A SERIES of articles in this newspaper have highlighted the state of affairs in different sectors of industry, mostly manufacturing, and the picture that is emerging is not a pretty one. Here is a snapshot of what people in industry are telling us.
Sales were dropping all last fiscal year, in some cases by almost 50 per cent. All manufacturers reported booming sales in the few years preceding FY2018, then a sudden drop in FY2019 that ended in June. In the first two months of the current fiscal year, since the new budget went into effect, they report further contractions of around 30pc.
How large is 30pc? Consider this: if a manufacturer finds a sales slump by 30pc in a given month, he or she has to slow down production or allow inventory to pile up. If the latter course is taken, and the next month also sees a continuing sales slump of equal magnitude, the size of the inventory will pile up. In three months the manufacturer may well be sitting on inventory levels close to one month worth of production. At this point a decision will have to be taken: should the firm continue producing or shut down and focus on moving its inventory out?
This is what is happening in autos, to take one example. Notice the ads appearing in the papers promising instant delivery of your car upon payment. Even six months ago, you would have had to wait many months to get delivery of your car. Today they’re practically standing outside the showroom dangling the car keys at passersby, saying “it’s yours, take it against payment”.
Three months of sustained 30pc declines will get you to a point where large-scale shutdowns could become imminent. And with those shutdowns come large-scale layoffs.
They also announced curtailment of production, shutting down their assembly lines for 10 to 12 days out of a month. This is because inventories are piling up as customers disappear. It’s the same in cement, though perhaps not as severe yet, as well as in steel, tiles and ceramics. Other manufacturers have more resilient demand for their products, like edible oil as one example. Here they are finding out that the consumer is increasingly buying smaller packets of cheaper brands, so those serving the upper ends of the market are seeing demand shift away from their products towards those on the cheaper side, who are seeing a smaller slowdown but much of the demand coming for smaller packets.
Tractors and trucks are in the same position, seeing something like a 30pc drop in sales in the opening months of this fiscal year after having suffered a near 50pc drop in the last fiscal year. What appeared to be a near catastrophic collapse in demand last year is now intensifying across the board.
Different sectors and firms give different reasons for why they are facing these difficulties. Some point to high interest rates and exchange rate depreciation. Others say purchasing power in the markets they serve has collapsed so rapidly that demand has practically dried up. Yet others say their vendor and distributor networks have been disrupted by the government’s documentation drive. Others point to the near halt in government development spending which was a major source of demand for them, such as cement and steel.
For the economist, it is of course a combination of these. All of the elements that business leaders are pointing to as the source of their ailment are part of a package of policies that economists call macroeconomic adjustment.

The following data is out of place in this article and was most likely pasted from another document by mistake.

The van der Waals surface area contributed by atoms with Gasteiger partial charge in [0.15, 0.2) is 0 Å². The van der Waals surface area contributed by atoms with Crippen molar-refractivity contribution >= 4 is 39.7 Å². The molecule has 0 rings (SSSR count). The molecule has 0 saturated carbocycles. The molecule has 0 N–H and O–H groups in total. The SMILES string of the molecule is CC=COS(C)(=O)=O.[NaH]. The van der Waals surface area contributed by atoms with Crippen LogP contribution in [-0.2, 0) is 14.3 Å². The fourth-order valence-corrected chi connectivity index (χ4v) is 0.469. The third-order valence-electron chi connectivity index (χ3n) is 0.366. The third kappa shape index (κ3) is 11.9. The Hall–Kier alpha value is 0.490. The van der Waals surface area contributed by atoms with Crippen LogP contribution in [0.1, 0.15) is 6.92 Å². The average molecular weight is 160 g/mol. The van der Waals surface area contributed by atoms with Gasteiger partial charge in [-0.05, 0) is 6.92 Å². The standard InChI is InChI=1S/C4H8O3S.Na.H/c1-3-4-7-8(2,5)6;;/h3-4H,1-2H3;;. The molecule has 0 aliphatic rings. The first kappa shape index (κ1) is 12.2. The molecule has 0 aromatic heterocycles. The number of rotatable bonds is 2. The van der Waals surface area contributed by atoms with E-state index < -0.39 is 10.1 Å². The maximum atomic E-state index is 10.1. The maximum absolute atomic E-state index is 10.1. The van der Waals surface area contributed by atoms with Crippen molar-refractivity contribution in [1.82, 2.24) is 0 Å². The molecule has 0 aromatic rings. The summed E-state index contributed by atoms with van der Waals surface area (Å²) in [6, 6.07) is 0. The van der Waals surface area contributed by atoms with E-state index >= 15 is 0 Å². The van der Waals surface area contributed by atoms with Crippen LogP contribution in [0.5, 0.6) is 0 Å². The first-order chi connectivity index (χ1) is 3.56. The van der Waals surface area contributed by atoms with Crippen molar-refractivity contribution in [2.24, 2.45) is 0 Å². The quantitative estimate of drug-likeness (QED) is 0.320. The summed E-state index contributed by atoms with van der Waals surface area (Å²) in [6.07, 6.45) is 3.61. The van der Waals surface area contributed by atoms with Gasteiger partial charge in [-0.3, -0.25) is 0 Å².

But all the business leaders agree on one thing: the brunt of the ‘adjustment’ is being borne by the daily wage earners. Thus far, they tell us, they are not laying people off (though I take this with a pinch of salt; there are surely layoffs happening but the pace has not yet reached its peak), but what they are doing to cut costs is not hiring as many daily wage earners as they used to. A quick stop at a couple of locations where daily wage earners wait for work will reveal sheer desperation. If you’re in the mood for a real education on what is happening, go to one of these locations and ask the daily wagers who will crowd around you what they think of ‘naya Pakistan’. And listen carefully to what they say.
Large-scale industry shutdowns have not yet happened, even though those who have the option to shut down their production line in parts are certainly slowing their output. But three months of sustained 30pc declines will get you to a point where large-scale shutdowns could become imminent. And with those shutdowns come large-scale layoffs. We are already two months into the adjustment, with September being the third, so unless something changes drastically, things are going to become more difficult by October, and even more so going forward.
The picture is one of the toughest I have seen in a decade. The only other time I can recall something like this was in the aftermath of the great crash of 2008. Many businessmen were opting to set fire to their factories and take what they could get from insurance rather than continue ploughing ahead and handing over most of what they earned to their creditors. There was a spiral in the portfolio of non-performing loans held by the banks in those days as one after another enterprise opted for default. And then came the factory fires.
We are not there yet, far from it. And it is worth reminding everyone that the situation was inevitable given the scale of the imbalances inherited by the government. But did it need to be as bad as it is? Given that large jolts will have to be administered to the economy, was it necessary to aggravate the situation with confrontations, runaway ‘accountability’ that has stalled all decision making (even the government’s own, it would appear, going by the unseemly flip flop we’ve just seen on the GIDC ordinance), and the rewarding of incompetence? The country does not deserve this.
The writer is a member of staff.
Published in Dawn, September 5th, 2019